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Wireless: A Bright Spot in the ’08 Economy

Fri, 04/11/2008 - 9:00am
Justin Panzer
Rohde & Schwarz and WDD Editorial Advisory Board Member
As it concerns the health of the U. S. economy, it’s hard to maintain an optimistic viewpoint these days. There is no doubt that many sectors of the economy face a major retrenchment. However, I feel there is ample reason to believe that the wireless marketplace will not be one of them. This may not be the best year ever for the wireless industry, but it won’t be a bad one either. Here’s why.

A new era in wireless is poised to begin, characterized by a wide array of new features and services for the world’s nearly 3 billion wireless subscribers. They will create new revenue streams for wireless carriers, and strong demand for wireless products, applications, and test equipment. In addition, completion of the FCC’s 700 MHz auction will create a number of new opportunities in the market–most notably in R&D efforts in the near term. The services operating at 700 MHz will require both infrastructure and user equipment, along with application software and ancillary services. These services won’t be rolled out in 2008, but development work should be intense, especially later in the year.

I also believe this will be a very strong year for the applications segment of the industry, creating new opportunities along the way. For proof, you need look no further than the trend toward an "open" environment that will foster development of new wireless applications that can be used on any network, and the emergence of GPS as a value-added application more integrated than ever into wireless communications devices. The ubiquity of GPS and growing consumer familiarity with GPS products may finally help the wireless industry realize the promise of location-based services.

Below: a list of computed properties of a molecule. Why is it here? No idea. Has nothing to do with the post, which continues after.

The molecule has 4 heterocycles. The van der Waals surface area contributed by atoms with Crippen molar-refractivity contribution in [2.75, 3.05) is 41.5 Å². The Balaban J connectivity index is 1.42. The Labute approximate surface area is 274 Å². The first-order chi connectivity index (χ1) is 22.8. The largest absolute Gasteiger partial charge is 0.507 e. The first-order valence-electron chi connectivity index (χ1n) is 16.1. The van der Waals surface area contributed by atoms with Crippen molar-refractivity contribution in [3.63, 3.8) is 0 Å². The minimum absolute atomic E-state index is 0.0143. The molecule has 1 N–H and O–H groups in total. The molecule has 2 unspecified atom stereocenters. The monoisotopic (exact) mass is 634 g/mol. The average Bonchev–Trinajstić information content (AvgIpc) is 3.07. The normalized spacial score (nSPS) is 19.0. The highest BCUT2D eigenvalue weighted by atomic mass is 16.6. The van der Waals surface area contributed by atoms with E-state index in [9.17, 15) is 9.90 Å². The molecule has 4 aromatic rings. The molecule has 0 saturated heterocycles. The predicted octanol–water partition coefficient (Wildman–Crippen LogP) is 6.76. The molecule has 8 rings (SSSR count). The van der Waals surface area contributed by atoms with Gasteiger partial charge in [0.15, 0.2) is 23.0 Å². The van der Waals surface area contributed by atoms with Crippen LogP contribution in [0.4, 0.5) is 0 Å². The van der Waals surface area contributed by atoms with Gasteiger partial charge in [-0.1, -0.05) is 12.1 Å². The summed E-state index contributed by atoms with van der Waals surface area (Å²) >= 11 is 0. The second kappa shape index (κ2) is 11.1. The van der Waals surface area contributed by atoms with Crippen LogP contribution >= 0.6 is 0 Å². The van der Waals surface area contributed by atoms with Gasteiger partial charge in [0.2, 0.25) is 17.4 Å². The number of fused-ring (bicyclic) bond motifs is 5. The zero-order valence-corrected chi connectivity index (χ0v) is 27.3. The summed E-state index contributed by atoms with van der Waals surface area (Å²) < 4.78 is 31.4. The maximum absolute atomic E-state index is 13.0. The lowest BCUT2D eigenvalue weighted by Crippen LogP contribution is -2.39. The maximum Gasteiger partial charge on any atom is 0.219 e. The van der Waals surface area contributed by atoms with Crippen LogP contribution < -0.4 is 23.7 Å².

Another positive indicator for the wireless market is the move, championed first by Verizon Wireless (followed by AT&T and others), to strip away confusing multi-tiered wireless pricing plans and replace them with an "all you can eat" plan that will likely increase landline-replacement activity.

Early indications from mobile device manufacturers, network operators, and chipset developers appear to provide further justification for these projections. Recent guidance from key wireless players indicates there will be strong demand in many product areas. There will no doubt be other positive indicators for the mobile market in 2008, but I believe those I’ve mentioned will be the primary contributors to a fairly strong year for the wireless world — and a bright spot in an otherwise soft economy.


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